Authors: Rafael Di Tella, Robert MacCulloch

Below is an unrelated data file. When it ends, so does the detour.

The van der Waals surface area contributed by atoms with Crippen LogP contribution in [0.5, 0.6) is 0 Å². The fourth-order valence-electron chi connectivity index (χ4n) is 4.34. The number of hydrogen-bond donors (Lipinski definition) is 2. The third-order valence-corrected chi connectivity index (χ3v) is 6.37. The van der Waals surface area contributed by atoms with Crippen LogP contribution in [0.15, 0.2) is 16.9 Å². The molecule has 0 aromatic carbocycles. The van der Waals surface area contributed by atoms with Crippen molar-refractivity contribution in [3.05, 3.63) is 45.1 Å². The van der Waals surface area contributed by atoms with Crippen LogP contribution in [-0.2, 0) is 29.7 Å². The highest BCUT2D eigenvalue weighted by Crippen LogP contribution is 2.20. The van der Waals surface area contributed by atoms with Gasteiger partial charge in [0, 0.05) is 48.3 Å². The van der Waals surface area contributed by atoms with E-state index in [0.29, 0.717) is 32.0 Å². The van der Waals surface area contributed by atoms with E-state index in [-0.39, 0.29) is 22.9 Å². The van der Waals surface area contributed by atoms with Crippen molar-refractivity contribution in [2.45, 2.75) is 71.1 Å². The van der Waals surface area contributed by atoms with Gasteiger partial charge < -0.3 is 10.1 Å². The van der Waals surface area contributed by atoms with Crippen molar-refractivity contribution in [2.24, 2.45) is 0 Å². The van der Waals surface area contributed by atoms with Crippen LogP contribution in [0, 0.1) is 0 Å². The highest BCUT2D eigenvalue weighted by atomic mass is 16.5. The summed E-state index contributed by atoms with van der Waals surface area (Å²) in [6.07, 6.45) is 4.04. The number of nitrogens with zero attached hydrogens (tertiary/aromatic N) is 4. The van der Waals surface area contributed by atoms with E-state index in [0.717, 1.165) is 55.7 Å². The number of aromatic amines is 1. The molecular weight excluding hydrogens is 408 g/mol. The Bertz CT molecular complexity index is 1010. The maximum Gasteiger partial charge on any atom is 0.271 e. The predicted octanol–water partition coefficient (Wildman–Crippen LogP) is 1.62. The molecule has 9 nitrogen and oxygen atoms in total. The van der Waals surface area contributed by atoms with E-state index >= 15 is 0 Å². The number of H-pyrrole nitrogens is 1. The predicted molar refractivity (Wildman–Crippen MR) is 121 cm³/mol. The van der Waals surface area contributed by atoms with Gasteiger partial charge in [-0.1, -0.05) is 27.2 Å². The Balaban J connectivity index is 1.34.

Beliefs are one component of culture. Data from the World Values Survey is available on a subset of beliefs concerning (broadly) meritocracy and poverty that appear relevant for economics. We document how they vary as well as their distribution across countries. We then correlate these measures of beliefs with economic growth and compare them with institutional and geographical determinants of income. A strong negative relationship is found between leftist economic beliefs and growth but little evidence is found of a relationship with respect to non-economic beliefs. Finally, we briefly discuss some causal effects on beliefs. The evidence suggests that higher country risk and more dependence on natural resources shifts nations to a more leftist set of economic beliefs. Overall the evidence supports the view that cultural specificities may explain why certain institutions cannot be transplanted between nations with different cultural histories and underlines the limit to policy activism.
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